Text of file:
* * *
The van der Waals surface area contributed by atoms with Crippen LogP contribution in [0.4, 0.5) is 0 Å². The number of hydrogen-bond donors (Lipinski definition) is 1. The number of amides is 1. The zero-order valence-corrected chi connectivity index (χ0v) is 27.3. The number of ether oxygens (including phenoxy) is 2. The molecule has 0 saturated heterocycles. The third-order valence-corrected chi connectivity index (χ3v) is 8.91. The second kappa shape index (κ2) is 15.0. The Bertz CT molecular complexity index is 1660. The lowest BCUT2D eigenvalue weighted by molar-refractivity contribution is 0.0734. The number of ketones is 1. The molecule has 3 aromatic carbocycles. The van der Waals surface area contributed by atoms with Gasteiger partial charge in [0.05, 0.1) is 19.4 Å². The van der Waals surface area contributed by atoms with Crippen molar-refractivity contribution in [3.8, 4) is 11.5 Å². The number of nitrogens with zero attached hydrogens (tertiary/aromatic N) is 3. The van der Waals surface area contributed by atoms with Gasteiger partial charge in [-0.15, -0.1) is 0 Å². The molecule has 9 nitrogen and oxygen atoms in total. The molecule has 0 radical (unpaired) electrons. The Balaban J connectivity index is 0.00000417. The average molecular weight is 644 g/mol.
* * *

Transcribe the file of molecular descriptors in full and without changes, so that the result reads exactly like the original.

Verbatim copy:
The van der Waals surface area contributed by atoms with Crippen LogP contribution in [0.4, 0.5) is 0 Å². The number of hydrogen-bond donors (Lipinski definition) is 1. The number of amides is 1. The zero-order valence-corrected chi connectivity index (χ0v) is 27.3. The number of ether oxygens (including phenoxy) is 2. The molecule has 0 saturated heterocycles. The third-order valence-corrected chi connectivity index (χ3v) is 8.91. The second kappa shape index (κ2) is 15.0. The Bertz CT molecular complexity index is 1660. The lowest BCUT2D eigenvalue weighted by molar-refractivity contribution is 0.0734. The number of ketones is 1. The molecule has 3 aromatic carbocycles. The van der Waals surface area contributed by atoms with Gasteiger partial charge in [0.05, 0.1) is 19.4 Å². The van der Waals surface area contributed by atoms with Crippen molar-refractivity contribution in [3.8, 4) is 11.5 Å². The number of nitrogens with zero attached hydrogens (tertiary/aromatic N) is 3. The van der Waals surface area contributed by atoms with Gasteiger partial charge in [-0.15, -0.1) is 0 Å². The molecule has 9 nitrogen and oxygen atoms in total. The molecule has 0 radical (unpaired) electrons. The Balaban J connectivity index is 0.00000417. The average molecular weight is 644 g/mol.